Johnny Got His Gun

Synopsis: Joe, a young American soldier, is hit by a mortar shell on the last day of World War I. He lies in a hospital bed in a fate worse than death - a quadruple amputee who has lost his arms, legs, eyes, ears, mouth and nose. He remains conscious and able to think, thereby reliving his life through strange dreams and memories, unable to distinguish whether he is awake or dreaming. He remains frustrated by his situation, until one day when Joe discovers a unique way to communicate with his caregivers.
Genre: Drama, War
Director(s): Dalton Trumbo
Production: Cinemation
  Nominated for 1 Golden Globe. Another 3 wins & 2 nominations.
 
IMDB:
7.9
Metacritic:
71
Rotten Tomatoes:
70%
R
Year:
1971
111 min
1,155 Views


your own pulse, you're deaf.

You're deaf, Joe.

Deaf.

Maybe not.

Maybe I'm just dreaming.

Maybe-- oh, Jesus

Christ, I hurt!

I can feel the sweat

pouring out of my skin.

Hot, wet skin that's

all covered up with--

with bandages.

Even my head.

I sure must've

caught a big one.

No.

Telephones in the middle

of the night

are bad luck.

Don't let anybody

answer it, Father.

What's this? Footsteps.

I can feel

their vibrations.

What are they doing?

Any evidence of

hypostasis

while aspirating?

None thus far.

They're looking

at something.

Trachea tube clear.

A hand on my chest.

He's breathing well.

No more oxygen unless

an emergency develops.

I don't understand that.

Can you lift for

intravenous feeling?

Good.

My face.

Is something wrong

with my face?

Skin grafts will

be necessary here.

Colostomy good.

Cystotomy functioning?

Uh-huh.

Very good.

What next?

Is the ambulance

ready? Yes, sir.

Very well.

Bring him along.

Where are you

taking him, sir?

Occupation forces

base hospital

number 3 at

Jeanville St. Clears.

All right.

Let's move it.

David's Perfection Bakery.

Rudy McKenna speaking.

It's Rudy.

Telephone, Joe.

Okay, coming.

Hello.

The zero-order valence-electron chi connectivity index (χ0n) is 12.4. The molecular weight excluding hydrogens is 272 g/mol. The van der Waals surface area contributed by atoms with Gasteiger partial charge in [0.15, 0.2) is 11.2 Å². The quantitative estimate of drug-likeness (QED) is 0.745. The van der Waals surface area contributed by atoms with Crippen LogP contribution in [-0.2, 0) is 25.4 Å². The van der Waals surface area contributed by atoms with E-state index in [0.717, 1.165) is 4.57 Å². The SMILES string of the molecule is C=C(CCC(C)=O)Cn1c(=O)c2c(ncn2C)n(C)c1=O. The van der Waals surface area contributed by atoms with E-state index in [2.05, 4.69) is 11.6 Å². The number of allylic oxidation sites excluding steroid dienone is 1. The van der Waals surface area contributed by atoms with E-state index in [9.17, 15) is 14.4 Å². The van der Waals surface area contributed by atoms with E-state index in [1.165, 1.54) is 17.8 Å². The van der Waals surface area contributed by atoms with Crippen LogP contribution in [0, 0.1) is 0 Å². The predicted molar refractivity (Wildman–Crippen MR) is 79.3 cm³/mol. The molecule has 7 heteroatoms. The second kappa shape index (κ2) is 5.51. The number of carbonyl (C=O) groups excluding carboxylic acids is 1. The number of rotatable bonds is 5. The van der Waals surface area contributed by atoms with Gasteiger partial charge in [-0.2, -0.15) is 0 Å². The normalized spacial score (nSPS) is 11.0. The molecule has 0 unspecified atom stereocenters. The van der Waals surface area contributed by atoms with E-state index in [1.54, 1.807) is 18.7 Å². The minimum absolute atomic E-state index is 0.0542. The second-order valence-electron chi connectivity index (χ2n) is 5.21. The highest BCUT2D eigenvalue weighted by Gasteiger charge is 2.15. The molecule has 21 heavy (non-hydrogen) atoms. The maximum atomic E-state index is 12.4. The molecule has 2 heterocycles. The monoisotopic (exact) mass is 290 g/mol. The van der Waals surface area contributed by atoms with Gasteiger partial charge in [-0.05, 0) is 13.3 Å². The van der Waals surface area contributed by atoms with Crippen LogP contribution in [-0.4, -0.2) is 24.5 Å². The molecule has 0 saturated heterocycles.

Yes, Mother.

I'll be right home.

Thank you.

I'll let you know

when everything's

finished, okay? Okay, Joe.

I'll be back to work

in a couple days.

That's all right.

Rest up. Good night.

I'm sorry, Father.

I'm sorry I lost

your fishing pole, too.

I loved you.

Well, the bandages

are off my arm.

It itches.

I wish they'd

scratch it.

What happens now?

Yes, we can remove

the sutures.

Let's disinfect.

I wish they'd get

this stuff off my face

so I could see

what they're doing.

Sorry, sir.

Another.

Ouch!

They're pinching me.

No, it's more like a--

a little stab of heat.

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Dalton Trumbo

James Dalton Trumbo (December 9, 1905 – September 10, 1976) was an American screenwriter and novelist who scripted many award-winning films including Roman Holiday, Exodus, Spartacus, and Thirty Seconds Over Tokyo. One of the Hollywood Ten, he refused to testify before the House Un-American Activities Committee (HUAC) in 1947 during the committee's investigation of communist influences in the motion picture industry. He, along with the other members of the Hollywood Ten and hundreds of other industry professionals, was subsequently blacklisted by that industry. His talents as one of the top screenwriters allowed him to continue working clandestinely, producing work under other authors' names or pseudonyms. His uncredited work won two Academy Awards: for Roman Holiday (1953), which was given to a front writer, and for The Brave One (1956) which was awarded to a pseudonym of Trumbo's. When he was given public screen credit for both Exodus and Spartacus in 1960, this marked the beginning of the end of the Hollywood Blacklist for Trumbo and other screenwriters. He finally was given full credit by the Writers' Guild for all his achievements, the work of which encompassed six decades of screenwriting. more…

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Submitted on August 05, 2018

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    "Johnny Got His Gun" Scripts.com. STANDS4 LLC, 2021. Web. 19 Apr. 2021. <https://www.scripts.com/script/johnny_got_his_gun_11369>.

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